A Stand-off in the Woods

Oct 2009

DeerAs I struggled my way up the forested slope I was becoming fatigued and began scouting the area for a place to make camp.

I had been hiking in dense bush for almost two and a half hours and my energy was waning fast. This was a remote and secluded area of Central Ontario and for quite sometime I had seen no signs of a human ever passing this way. Likely, this was due to the ruggedness of the terrain, and as a result, the substantial difficulty in accessing this area. An excursion into this area is not what one would consider your average ‘hike in the woods’ due to the multitude of thick undergrowth and numerous downed trees which had to be either climbed over, crawled under, or walked around. The difficulty of all this navigation was compounded by what I would have guessed to be about a 12 to14 kg backpack which I carried.

It was the third week of September and the weather was beautiful and reasonably warm, ESPECIALLY under the forested canopy. I had not counted on it being so warm on the shaded forest floor and I was sweating heavily, so heavily in fact that I was being blinded by the sweat dripping into my eyes. It seemed that no sooner had I wiped my face, more sweat would pour down. I pulled some paper towel from my pocket and used it to continually wipe my brow. The towel soon became saturated and useless. I only had one large canteen of water and I was going through it like a guy stranded in the desert. I knew that if I didn’t make camp soon I was going to exhaust my water supply.

It was at this point, as I wiped the sweat out of my eyes for the thousandth time, that I realized I was standing almost right on top of a ground dwelling nest of Yellow Jacket wasps. I backed up quickly and chose another route, luckily without getting stung. While I continued along thinking about my recent close encounter, the potential seriousness of the situation began to sink in. Disturbing a nest of wasps in this location could be very serious indeed because I would not have been able to escape the swarm. Rather, it is more likely that the wasps would have been all over me by the time I managed to get a few meters. The thought was so unsavory I again concentrated on finding a spot to pitch my tent.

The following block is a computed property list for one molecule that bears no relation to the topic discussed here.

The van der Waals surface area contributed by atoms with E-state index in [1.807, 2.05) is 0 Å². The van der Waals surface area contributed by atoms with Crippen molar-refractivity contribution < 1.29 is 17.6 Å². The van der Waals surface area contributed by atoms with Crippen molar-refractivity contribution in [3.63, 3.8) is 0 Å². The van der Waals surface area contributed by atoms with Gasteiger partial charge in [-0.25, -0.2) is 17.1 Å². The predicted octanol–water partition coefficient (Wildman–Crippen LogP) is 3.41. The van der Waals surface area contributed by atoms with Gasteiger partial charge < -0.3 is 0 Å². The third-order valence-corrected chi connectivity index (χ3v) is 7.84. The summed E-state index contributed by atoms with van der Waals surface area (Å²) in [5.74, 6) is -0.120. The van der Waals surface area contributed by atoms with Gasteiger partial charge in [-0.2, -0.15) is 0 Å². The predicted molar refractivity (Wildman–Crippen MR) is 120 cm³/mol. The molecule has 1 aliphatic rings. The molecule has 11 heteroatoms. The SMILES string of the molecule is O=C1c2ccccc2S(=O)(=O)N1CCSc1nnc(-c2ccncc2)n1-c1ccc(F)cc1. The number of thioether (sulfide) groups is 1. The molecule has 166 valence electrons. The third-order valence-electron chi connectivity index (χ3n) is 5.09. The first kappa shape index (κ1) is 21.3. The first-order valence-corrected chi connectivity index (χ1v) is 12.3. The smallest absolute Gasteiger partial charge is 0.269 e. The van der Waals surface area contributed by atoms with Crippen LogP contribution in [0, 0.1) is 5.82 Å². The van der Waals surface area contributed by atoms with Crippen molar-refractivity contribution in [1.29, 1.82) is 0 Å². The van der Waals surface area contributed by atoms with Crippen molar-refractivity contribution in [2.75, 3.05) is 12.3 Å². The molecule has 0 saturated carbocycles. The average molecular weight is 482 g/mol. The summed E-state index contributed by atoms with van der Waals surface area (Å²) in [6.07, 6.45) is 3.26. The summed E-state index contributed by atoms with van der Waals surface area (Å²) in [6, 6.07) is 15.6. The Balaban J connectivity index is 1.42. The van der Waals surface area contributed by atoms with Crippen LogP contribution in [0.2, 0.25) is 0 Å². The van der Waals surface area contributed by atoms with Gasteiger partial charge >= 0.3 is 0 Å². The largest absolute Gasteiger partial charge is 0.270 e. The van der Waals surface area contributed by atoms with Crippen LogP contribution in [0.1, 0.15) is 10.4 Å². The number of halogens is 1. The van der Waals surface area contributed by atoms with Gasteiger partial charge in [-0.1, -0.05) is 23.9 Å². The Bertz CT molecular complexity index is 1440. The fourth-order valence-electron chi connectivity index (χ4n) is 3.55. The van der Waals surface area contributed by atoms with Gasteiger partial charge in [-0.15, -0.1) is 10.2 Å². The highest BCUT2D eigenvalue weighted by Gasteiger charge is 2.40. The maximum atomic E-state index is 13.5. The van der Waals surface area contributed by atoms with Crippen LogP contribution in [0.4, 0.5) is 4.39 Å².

I reached the top of the slope and stood on what could best be described as a bluff. The thick woods I had been struggling through about 50 meters below, had gradually given way to an open mature forest with large trees (predominantly beech, maple, oak and ash) and the forest floor was clear except for small plants, saplings and fallen branches. I found a relatively flat spot and proceeded to make camp.

Leaning my backpack against a tree, I began to unpack. As I unloaded my gear I surveyed my surroundings; my home for the next couple of days. The sun was now well into the western sky and although just above the trees, was beginning to cast golden beams of angled light towards the ground. It was a beautiful sight and I was happy with the spot I had found. In these open woods atop this bluff I had a fairly unobstructed view for about 100 meters around my tent. It was quiet, and except for the bear claw marks in a beech tree not far from my tent, all was good. The only sounds to be heard were from the occasional Pileated Woodpecker, a few Hairy Woodpeckers, Chickadees, and a Loon on a lake a half kilometer or so away. The silence was not what the average human being is used to. You could have heard a pin drop, and that’s when it happened.

While kneeling down in front of my pack I heard a disturbance in the bush behind me.
Whirling around, my eye caught sight of a brown and white form streaking fast through the bush just beyond the clearing around my campsite. I could only catch brief flashes and split – second glimpses of this animal, and for a second I suppose my imagination got the better of me and I wondered if I might not be looking at a Puma/Cougar. I was soon to find out that I was wrong.

Just minutes passed after this initial sighting when the silence was shattered with one of the loudest snorts I have ever heard. It was also aggressive and very serious sounding. The only thing I could compare it to at that moment was that it sounded like the snorting of a Bull Bison who is very agitated and ready for a fight. I don’t mind saying I was a little nervous. I could hear the ground being stomped, and coupled with the snorts, it was pretty intimidating. I remembered that I had heard this snorting before, some years earlier, and now understood that I was dealing with a dominant buck,…a White –Tailed Deer.

He was angry that I was in his territory and he was letting me know it in no uncertain terms. He carried on with the snorting and stomping for about twenty-five minutes and all the while I tried to ignore him as I continued setting up camp.